Note - the miles granted are based on mileage calculated by the airlines. In most cases these distances are nautical miles between runways. For example, from SAN (San Diego) to ROC (Rochester, NY) the distance is 1952 nautical miles. But the question then arises - is this at sea level, or up in the air 30,000 feet? etc. etc.
When you have a bunch of miles saved up, you can redeem (exchange) them for free or discounted travel on the same airline. The pile of miles is an incentive for you to stick with the airline until you redeem them. If you have a certain number of miles in your account, you can become a special member of the airlines' savings program. You will get bonuses for flying in a premium class seat, buying tickets when a new route if offered, etc.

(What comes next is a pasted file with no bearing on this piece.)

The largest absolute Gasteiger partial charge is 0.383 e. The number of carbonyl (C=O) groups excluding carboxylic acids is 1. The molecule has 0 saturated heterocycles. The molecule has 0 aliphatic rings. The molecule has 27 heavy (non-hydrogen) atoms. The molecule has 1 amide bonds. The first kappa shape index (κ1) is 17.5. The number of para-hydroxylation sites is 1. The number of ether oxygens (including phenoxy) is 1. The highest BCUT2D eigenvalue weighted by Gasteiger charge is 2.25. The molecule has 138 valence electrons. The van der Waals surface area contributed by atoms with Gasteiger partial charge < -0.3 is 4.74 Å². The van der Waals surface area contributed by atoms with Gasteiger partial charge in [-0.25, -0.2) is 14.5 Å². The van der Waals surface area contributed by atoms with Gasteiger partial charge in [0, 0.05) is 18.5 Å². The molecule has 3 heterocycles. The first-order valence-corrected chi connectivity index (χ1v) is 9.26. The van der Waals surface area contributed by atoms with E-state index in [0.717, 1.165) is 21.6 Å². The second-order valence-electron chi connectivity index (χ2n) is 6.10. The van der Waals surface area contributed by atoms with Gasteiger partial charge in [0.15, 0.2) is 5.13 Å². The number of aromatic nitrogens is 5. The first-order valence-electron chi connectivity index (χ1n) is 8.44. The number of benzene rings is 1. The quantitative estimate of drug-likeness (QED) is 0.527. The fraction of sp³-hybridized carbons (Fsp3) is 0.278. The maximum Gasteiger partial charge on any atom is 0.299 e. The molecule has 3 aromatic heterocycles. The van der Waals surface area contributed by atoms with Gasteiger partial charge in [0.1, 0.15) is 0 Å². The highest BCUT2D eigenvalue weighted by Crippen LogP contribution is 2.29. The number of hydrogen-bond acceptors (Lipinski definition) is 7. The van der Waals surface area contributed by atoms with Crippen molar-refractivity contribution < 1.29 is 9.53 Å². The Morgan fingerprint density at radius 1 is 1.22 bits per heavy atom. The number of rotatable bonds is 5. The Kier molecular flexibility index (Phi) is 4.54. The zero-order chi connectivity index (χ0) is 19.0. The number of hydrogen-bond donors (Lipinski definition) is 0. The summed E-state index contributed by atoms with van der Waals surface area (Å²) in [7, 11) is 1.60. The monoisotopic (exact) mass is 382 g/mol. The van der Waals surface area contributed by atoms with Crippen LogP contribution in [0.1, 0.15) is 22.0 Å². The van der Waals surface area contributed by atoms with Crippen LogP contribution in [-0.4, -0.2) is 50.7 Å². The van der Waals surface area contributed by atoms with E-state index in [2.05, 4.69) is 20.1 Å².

So if the flyer mile is a unit of value, not distance, what is the exchange rate to dollars, euro, etc.?
It's very hard to say. My research suggests consumer value is about 1.2 - 2.0 US cents per mile. That means if you cash in 25,000 miles to get a ticket which would have cost you $300, you got 1.2 cents of value per mile redeemed.
The value (or cost) to an airline is very much less than this, partly because only 11-12% of miles ever get redeemed. But again, it's hard to say. I found conflicting reports when I tried to learn how many miles are being hoarded by all of us who are flyers.
Is it 14 trillion miles worth $480 billion OR 10 trillion miles worth $165 billion?
As of today, I have earned 2,234,650 miles on American Airlines. Yes, that's 2.234 million miles. Ouch, my aching bottom! And I've earned lifetime Platinum status in the AAdvantage program.
Of those miles, 119,650 are still waiting patiently to be redeemed.
Here's a simple math challenge: at 1.2 cents per mile, what is my balance worth?
119650 x .012 = $1435.80